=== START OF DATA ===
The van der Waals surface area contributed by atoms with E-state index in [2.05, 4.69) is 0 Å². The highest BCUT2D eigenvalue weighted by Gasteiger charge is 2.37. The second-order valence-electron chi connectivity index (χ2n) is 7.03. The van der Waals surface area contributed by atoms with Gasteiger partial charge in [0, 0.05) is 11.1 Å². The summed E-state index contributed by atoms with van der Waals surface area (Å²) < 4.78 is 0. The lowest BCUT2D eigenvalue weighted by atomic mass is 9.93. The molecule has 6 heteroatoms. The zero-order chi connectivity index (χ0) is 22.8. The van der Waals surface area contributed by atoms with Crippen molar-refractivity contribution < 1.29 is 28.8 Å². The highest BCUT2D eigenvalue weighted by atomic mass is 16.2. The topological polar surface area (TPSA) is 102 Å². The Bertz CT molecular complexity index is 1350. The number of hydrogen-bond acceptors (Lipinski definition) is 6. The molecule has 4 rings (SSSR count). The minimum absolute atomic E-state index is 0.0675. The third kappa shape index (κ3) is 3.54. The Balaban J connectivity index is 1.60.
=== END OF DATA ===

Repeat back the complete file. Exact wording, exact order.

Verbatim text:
The van der Waals surface area contributed by atoms with E-state index in [2.05, 4.69) is 0 Å². The highest BCUT2D eigenvalue weighted by Gasteiger charge is 2.37. The second-order valence-electron chi connectivity index (χ2n) is 7.03. The van der Waals surface area contributed by atoms with Gasteiger partial charge in [0, 0.05) is 11.1 Å². The summed E-state index contributed by atoms with van der Waals surface area (Å²) < 4.78 is 0. The lowest BCUT2D eigenvalue weighted by atomic mass is 9.93. The molecule has 6 heteroatoms. The zero-order chi connectivity index (χ0) is 22.8. The van der Waals surface area contributed by atoms with Crippen molar-refractivity contribution < 1.29 is 28.8 Å². The highest BCUT2D eigenvalue weighted by atomic mass is 16.2. The topological polar surface area (TPSA) is 102 Å². The Bertz CT molecular complexity index is 1350. The number of hydrogen-bond acceptors (Lipinski definition) is 6. The molecule has 4 rings (SSSR count). The minimum absolute atomic E-state index is 0.0675. The third kappa shape index (κ3) is 3.54. The Balaban J connectivity index is 1.60.